Thank you to the authors for providing permission to use images, screenshots and data as well as helpful feedback for the screencast. For more research, reports, and white papers about mobile technology for social change visit our mdirectory.

Mobile Research at Your Desk - No RSVP required! data sheet 5541 Views
Countries: China India South Africa

A Mobile Voice: The Use of Mobile Phones in Citizen Media

Posted by LeighJaschke on Jul 15, 2009
A Mobile Voice: The Use of Mobile Phones in Citizen Media data sheet 3824 Views
Verclas, Katrin
Publication Date: 
Nov 2008
Publication Type: 
Report/White paper

This report explores the dynamics of the role of mobile phones in creating and enhancing access to information and citizen-produced media. It explores trends in the use of mobile telephony with a focus on software and platforms that make content creation and broadcasting easier. It also presents an inventory of current and potential uses of mobile phones to promote citizen media and freedom of information, and presents short case studies of examples from the community.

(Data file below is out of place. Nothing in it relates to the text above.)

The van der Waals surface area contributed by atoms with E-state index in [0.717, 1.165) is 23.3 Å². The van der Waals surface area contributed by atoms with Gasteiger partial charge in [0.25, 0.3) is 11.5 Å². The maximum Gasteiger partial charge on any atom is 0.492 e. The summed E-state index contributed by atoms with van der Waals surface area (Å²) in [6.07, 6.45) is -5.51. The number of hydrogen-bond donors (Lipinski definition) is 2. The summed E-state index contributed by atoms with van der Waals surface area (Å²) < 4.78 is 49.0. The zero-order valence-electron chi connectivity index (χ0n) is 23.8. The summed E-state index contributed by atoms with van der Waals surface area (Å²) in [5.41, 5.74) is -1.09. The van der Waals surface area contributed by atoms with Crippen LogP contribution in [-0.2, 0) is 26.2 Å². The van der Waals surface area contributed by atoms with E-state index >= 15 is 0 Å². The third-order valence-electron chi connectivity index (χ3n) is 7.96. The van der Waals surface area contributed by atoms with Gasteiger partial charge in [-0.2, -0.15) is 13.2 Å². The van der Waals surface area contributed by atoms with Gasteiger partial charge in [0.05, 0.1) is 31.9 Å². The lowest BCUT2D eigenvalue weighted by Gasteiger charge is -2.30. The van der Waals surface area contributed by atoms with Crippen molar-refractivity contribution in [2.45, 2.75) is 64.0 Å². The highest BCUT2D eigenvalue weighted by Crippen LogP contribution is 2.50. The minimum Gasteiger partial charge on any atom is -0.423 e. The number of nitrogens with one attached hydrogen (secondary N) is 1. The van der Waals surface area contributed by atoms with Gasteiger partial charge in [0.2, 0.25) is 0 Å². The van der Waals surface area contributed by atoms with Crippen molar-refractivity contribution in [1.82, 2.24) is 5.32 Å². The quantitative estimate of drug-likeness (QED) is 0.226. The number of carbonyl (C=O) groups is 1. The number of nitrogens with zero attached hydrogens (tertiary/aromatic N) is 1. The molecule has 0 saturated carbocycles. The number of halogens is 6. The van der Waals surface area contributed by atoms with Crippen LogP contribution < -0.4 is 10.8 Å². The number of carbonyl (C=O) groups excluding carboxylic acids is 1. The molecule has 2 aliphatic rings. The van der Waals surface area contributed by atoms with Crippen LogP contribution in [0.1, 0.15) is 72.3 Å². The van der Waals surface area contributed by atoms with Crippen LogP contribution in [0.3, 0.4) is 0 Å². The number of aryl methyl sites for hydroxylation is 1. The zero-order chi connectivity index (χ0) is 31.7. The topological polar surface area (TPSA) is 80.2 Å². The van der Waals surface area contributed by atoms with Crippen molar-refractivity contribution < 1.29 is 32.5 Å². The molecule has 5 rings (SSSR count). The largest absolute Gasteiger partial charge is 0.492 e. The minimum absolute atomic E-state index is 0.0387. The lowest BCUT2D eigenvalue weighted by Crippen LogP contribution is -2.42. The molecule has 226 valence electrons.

It further discusses security considerations that might impact citizen media and freedom of information. Finally, it describes possible medium-term directions for future development and donor investments. To the end of adding additional tools, case studies, and insights to the document from reader contribution, there is A Mobile Voice addition to the wiki.

The document includes an introduction, key observations, definitions, trends in news production and consumption, industry trends, mobile phone functions and their use in citizen media, citizen media projects, security considerations, open source citizen media platforms, counter-productive uses of mobile phones, cost, knowledge gaps, hardware and software gaps, industry issues, and recommendations.